Volatility remains a key word within the UK grain market as daily market news and currency levels are reflected in the everchanging ex farm prices.

The news of Ensus bioethanol plant closing pushed prices down £5.00 per tonne. Sterling weakens against the dollar and America manage to get a toe hold of some sales to the World’s largest grain importer Egypt and the market rallies on the London Liffe Wheat Futures to the tune of £3 per tonne.

Within the daily changes long term trends appear.  Slowly but surely the value of ex farm UK feed wheat slips ever lower.  The big news stories of bioethanol closures and large feed grain import levels weigh more heavily on the market than the smaller news items of daily currency movements, Southern hemisphere crop reports, news from Russia and American crop export figures.

We see also changes to the level of premium being attached to UK milling wheat.  The closure of one of the UKs largest flour mills in Southampton is forcing southern milling wheat up the M5 & M6 motorways into the Midlands, Manchester and Liverpool with the consequent knock on of a reduction in premium for Yorkshire based milling wheat.

Whilst this may all seem doom and gloom let us not forget that it is still possible to sell 2018 crop wheat at levels significantly above the seasons average.  As we move through towards the second half of the marketing year it is important to note that the average of the May 2019 Liffe Wheat Future from the day it first traded until now is currently £158.84.  With this in mind a little perspective is required when offers to sell feed wheat on an ex farm basis at levels around £175 per tonne for the months of May/June are available but refused. To quote the oft used trading phrase, ‘Tops and Bottoms are for fools’.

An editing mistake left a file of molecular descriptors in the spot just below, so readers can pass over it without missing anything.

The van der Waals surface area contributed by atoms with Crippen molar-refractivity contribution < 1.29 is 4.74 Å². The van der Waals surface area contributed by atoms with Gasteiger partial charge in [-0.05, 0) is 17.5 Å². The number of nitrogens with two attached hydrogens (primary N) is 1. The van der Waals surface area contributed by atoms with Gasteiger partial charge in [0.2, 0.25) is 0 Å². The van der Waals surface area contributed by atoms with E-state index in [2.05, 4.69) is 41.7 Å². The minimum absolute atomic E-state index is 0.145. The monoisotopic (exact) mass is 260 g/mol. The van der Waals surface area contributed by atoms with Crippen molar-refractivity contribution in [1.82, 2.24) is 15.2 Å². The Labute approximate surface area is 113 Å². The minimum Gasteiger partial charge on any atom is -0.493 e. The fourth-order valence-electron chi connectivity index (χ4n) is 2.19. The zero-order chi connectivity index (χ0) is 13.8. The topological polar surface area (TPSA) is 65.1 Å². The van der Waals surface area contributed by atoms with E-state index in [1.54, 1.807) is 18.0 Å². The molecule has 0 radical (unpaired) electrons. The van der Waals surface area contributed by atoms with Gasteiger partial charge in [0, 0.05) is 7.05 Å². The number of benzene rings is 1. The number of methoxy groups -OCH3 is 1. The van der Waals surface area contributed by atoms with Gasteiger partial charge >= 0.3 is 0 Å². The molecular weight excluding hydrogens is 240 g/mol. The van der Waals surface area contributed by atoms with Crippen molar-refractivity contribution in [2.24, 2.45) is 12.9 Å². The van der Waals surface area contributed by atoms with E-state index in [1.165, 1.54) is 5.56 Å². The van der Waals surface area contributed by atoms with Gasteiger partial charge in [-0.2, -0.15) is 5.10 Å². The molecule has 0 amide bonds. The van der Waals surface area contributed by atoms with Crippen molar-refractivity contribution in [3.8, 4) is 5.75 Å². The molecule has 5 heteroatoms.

Looking further ahead to harvest 2019 new crop, the November 2019 Liffe Wheat future thus far averages £152.87 since it came onto the trading screen in June 2017.  Levels that two years since would have brought instant farm wheat sales now get barely a second glance as short-term memory plays tricks on perceived value.  The Northern Hemisphere has had a stunning autumn drilling campaign. Dry seed beds and an extended weather window allowing wheat to be sown following large areas of root crops, means that the crop currently in the ground has potential to be very large indeed.  Values for November 2019 wheat sales at £155 appear to be supported only by the levels currently being traded for the 2018 crop.  If as currently seems probable the ‘Trend’ of the UK 2018 harvest ex farm wheat price is to keep falling through towards the end of this marketing year, then you can be sure that with a very large 2019 crop in the ground, the price of it will fall also.

To be successful in all things you need only to be better than the average. It is important therefore not to be blinded by what has just gone before.

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